Union boss said it would take one of two more days for flow of trucks carrying fruit to ports to normalise
Chilean truckers have called off an eight-day strike after obtaining concessions from the government. The walkout, called in protest at rising fuel prices and highway safety, blocked highways and prevented fruit from reaching ports, causing one Cherry Express vessel to leave with just half its scheduled load.
The unions called off the action after the government agreed to freeze the price of diesel for four months and improve safety on highways.
Speaking to Portal Portuario, Iván Mateluna, president of the Federation of Truck Owners of the Valparaíso Region (Fedequinta), said truck drivers in the Region are experiencing long delays in accessing terminals and ports, which could complicate shipments of fruit.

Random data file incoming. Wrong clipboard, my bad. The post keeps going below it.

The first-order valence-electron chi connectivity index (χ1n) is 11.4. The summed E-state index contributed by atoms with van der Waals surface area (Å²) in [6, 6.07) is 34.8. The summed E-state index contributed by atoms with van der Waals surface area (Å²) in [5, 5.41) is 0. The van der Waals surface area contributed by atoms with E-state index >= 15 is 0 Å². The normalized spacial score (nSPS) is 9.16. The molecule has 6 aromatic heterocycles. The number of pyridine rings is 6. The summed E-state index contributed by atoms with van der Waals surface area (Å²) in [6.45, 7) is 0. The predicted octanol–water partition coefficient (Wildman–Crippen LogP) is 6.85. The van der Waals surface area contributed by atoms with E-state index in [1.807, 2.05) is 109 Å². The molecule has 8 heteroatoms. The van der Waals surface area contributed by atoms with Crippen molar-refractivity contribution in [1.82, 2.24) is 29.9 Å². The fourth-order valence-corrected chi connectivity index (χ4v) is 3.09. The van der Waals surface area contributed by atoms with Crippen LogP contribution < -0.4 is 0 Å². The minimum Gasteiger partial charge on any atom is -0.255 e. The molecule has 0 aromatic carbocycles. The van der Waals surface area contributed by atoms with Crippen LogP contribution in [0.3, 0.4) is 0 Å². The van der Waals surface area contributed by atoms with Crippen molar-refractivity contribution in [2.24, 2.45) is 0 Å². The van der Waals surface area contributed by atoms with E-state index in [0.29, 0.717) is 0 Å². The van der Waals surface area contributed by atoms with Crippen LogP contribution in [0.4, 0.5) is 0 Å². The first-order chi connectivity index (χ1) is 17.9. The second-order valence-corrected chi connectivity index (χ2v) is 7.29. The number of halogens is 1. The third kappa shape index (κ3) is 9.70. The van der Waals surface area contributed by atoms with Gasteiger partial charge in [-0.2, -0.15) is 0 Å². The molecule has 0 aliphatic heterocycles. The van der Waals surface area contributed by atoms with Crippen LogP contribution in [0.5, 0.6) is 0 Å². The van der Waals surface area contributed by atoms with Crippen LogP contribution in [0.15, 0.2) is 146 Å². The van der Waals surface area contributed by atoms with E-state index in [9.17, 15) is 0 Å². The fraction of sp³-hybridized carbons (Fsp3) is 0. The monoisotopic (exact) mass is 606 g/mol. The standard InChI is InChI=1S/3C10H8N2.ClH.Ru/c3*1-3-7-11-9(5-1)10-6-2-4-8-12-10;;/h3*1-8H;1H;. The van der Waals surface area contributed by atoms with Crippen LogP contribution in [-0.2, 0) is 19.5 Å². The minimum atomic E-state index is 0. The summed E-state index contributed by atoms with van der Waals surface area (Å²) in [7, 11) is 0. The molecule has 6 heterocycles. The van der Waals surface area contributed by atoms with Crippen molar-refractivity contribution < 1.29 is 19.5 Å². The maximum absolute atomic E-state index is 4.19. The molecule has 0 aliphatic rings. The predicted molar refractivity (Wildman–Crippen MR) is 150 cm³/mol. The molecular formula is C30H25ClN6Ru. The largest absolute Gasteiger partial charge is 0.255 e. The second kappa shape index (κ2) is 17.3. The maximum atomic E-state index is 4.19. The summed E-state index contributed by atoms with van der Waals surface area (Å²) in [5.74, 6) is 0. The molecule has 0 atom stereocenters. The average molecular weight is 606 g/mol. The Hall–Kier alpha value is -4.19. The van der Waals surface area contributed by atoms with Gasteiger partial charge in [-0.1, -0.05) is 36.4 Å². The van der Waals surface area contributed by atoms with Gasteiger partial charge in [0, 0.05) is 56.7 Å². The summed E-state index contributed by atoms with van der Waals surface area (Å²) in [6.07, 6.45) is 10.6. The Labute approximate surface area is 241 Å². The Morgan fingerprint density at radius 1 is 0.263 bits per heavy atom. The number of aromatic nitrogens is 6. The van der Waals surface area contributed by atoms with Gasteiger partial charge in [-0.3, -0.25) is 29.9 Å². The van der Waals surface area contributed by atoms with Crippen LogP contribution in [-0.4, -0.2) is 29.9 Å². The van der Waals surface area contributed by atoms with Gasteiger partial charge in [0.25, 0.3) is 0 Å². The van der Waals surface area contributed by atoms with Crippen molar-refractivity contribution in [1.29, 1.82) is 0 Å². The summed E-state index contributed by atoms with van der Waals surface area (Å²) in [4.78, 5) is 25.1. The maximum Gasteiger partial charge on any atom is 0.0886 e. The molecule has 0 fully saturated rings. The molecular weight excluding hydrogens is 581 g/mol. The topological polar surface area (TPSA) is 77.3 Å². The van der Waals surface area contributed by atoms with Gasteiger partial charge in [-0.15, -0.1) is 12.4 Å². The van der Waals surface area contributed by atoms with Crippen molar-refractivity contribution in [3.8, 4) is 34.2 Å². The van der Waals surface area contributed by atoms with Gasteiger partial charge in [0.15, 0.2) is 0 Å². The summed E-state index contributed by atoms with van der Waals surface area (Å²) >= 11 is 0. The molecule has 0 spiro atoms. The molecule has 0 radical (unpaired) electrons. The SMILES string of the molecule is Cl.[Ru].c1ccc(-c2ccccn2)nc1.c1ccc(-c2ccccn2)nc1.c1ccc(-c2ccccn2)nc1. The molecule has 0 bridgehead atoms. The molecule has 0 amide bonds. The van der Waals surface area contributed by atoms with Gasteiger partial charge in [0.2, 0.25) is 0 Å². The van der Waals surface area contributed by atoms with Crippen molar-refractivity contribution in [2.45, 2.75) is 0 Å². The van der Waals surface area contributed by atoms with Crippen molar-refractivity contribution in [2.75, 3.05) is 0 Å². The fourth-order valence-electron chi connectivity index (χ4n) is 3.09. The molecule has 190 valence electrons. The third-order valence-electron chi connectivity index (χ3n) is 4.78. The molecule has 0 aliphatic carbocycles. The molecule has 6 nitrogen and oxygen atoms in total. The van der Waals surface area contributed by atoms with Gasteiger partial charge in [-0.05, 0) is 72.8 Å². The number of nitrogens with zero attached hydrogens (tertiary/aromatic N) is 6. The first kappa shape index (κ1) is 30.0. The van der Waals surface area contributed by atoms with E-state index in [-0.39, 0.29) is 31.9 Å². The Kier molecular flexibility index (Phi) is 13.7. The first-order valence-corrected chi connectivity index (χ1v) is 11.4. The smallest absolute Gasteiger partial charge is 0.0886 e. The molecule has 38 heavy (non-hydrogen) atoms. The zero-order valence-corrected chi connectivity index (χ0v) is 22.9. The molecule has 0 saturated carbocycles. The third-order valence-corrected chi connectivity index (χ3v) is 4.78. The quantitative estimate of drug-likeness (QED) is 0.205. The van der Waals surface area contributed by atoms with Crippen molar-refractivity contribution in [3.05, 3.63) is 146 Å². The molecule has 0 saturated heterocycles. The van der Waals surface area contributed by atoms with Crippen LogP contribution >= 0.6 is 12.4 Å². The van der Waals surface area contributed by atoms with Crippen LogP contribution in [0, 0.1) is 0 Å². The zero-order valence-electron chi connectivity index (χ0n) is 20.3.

Cherries due to be loaded on the Cherry Express service vessels bound for China are causing particular concern.
Mateluna said it would take “at least two more days, to around Friday or Saturday”, for the situation to normalise.
This is the second truckers’ strike in the eight months since president Gabriel Boric assumed power. On both occasions, fruit was one of the most affected products, leading to substantial losses for the sector.
Ninety per cent of cargo is transported by road along Chile’s 5,000km of highways, giving truckers significant bargaining power.